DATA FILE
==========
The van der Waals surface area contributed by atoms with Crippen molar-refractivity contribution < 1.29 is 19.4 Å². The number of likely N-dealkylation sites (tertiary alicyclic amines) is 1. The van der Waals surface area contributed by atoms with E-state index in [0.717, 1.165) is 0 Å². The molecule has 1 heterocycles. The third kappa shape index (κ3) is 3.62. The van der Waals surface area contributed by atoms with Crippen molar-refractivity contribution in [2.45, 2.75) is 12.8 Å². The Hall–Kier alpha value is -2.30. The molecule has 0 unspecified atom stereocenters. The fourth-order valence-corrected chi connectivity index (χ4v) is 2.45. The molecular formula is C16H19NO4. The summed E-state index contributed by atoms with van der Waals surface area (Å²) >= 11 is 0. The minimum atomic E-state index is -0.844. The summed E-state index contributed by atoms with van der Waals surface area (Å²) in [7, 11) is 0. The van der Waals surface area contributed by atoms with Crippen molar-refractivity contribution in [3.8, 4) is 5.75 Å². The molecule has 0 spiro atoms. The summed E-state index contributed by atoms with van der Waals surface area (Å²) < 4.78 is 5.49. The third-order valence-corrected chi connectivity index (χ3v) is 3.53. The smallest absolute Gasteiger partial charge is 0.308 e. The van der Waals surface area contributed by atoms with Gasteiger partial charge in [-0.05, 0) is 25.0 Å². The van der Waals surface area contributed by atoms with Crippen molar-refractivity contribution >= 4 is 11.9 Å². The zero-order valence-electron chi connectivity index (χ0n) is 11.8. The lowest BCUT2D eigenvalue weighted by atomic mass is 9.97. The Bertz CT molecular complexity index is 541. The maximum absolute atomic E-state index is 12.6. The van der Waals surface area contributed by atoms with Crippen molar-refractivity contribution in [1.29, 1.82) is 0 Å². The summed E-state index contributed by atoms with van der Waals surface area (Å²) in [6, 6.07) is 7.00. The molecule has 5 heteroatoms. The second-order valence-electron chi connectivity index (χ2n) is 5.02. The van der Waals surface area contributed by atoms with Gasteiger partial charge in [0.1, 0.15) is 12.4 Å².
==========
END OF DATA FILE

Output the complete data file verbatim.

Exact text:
The van der Waals surface area contributed by atoms with Crippen molar-refractivity contribution < 1.29 is 19.4 Å². The number of likely N-dealkylation sites (tertiary alicyclic amines) is 1. The van der Waals surface area contributed by atoms with E-state index in [0.717, 1.165) is 0 Å². The molecule has 1 heterocycles. The third kappa shape index (κ3) is 3.62. The van der Waals surface area contributed by atoms with Crippen molar-refractivity contribution in [2.45, 2.75) is 12.8 Å². The Hall–Kier alpha value is -2.30. The molecule has 0 unspecified atom stereocenters. The fourth-order valence-corrected chi connectivity index (χ4v) is 2.45. The molecular formula is C16H19NO4. The summed E-state index contributed by atoms with van der Waals surface area (Å²) >= 11 is 0. The minimum atomic E-state index is -0.844. The summed E-state index contributed by atoms with van der Waals surface area (Å²) in [7, 11) is 0. The van der Waals surface area contributed by atoms with Crippen molar-refractivity contribution in [3.8, 4) is 5.75 Å². The molecule has 0 spiro atoms. The summed E-state index contributed by atoms with van der Waals surface area (Å²) < 4.78 is 5.49. The third-order valence-corrected chi connectivity index (χ3v) is 3.53. The smallest absolute Gasteiger partial charge is 0.308 e. The van der Waals surface area contributed by atoms with Gasteiger partial charge in [-0.05, 0) is 25.0 Å². The van der Waals surface area contributed by atoms with Crippen molar-refractivity contribution >= 4 is 11.9 Å². The zero-order valence-electron chi connectivity index (χ0n) is 11.8. The lowest BCUT2D eigenvalue weighted by atomic mass is 9.97. The Bertz CT molecular complexity index is 541. The maximum absolute atomic E-state index is 12.6. The van der Waals surface area contributed by atoms with Crippen molar-refractivity contribution in [1.29, 1.82) is 0 Å². The summed E-state index contributed by atoms with van der Waals surface area (Å²) in [6, 6.07) is 7.00. The molecule has 5 heteroatoms. The second-order valence-electron chi connectivity index (χ2n) is 5.02. The van der Waals surface area contributed by atoms with Gasteiger partial charge in [0.1, 0.15) is 12.4 Å².